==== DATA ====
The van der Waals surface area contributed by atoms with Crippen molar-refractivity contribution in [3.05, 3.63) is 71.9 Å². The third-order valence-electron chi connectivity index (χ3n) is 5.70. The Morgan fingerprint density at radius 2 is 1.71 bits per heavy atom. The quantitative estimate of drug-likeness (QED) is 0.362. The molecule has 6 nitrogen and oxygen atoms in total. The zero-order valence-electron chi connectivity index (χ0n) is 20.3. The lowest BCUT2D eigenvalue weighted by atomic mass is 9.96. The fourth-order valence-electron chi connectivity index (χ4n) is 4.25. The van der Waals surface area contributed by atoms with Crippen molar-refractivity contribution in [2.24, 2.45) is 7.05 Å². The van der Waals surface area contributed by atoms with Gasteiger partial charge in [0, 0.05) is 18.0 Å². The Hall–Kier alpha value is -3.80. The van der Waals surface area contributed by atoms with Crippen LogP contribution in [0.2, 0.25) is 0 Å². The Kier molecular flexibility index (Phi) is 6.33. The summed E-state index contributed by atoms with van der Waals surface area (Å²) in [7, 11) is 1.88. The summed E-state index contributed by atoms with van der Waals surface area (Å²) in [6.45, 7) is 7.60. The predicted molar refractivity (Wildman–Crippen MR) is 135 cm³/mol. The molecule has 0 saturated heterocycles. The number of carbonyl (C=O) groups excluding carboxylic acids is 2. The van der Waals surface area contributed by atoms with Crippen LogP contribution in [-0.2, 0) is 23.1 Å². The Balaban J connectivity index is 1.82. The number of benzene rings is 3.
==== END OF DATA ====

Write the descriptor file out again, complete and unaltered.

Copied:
The van der Waals surface area contributed by atoms with Crippen molar-refractivity contribution in [3.05, 3.63) is 71.9 Å². The third-order valence-electron chi connectivity index (χ3n) is 5.70. The Morgan fingerprint density at radius 2 is 1.71 bits per heavy atom. The quantitative estimate of drug-likeness (QED) is 0.362. The molecule has 6 nitrogen and oxygen atoms in total. The zero-order valence-electron chi connectivity index (χ0n) is 20.3. The lowest BCUT2D eigenvalue weighted by atomic mass is 9.96. The fourth-order valence-electron chi connectivity index (χ4n) is 4.25. The van der Waals surface area contributed by atoms with Crippen molar-refractivity contribution in [2.24, 2.45) is 7.05 Å². The van der Waals surface area contributed by atoms with Gasteiger partial charge in [0, 0.05) is 18.0 Å². The Hall–Kier alpha value is -3.80. The van der Waals surface area contributed by atoms with Crippen LogP contribution in [0.2, 0.25) is 0 Å². The Kier molecular flexibility index (Phi) is 6.33. The summed E-state index contributed by atoms with van der Waals surface area (Å²) in [7, 11) is 1.88. The summed E-state index contributed by atoms with van der Waals surface area (Å²) in [6.45, 7) is 7.60. The predicted molar refractivity (Wildman–Crippen MR) is 135 cm³/mol. The molecule has 0 saturated heterocycles. The number of carbonyl (C=O) groups excluding carboxylic acids is 2. The van der Waals surface area contributed by atoms with Crippen LogP contribution in [-0.2, 0) is 23.1 Å². The Balaban J connectivity index is 1.82. The number of benzene rings is 3.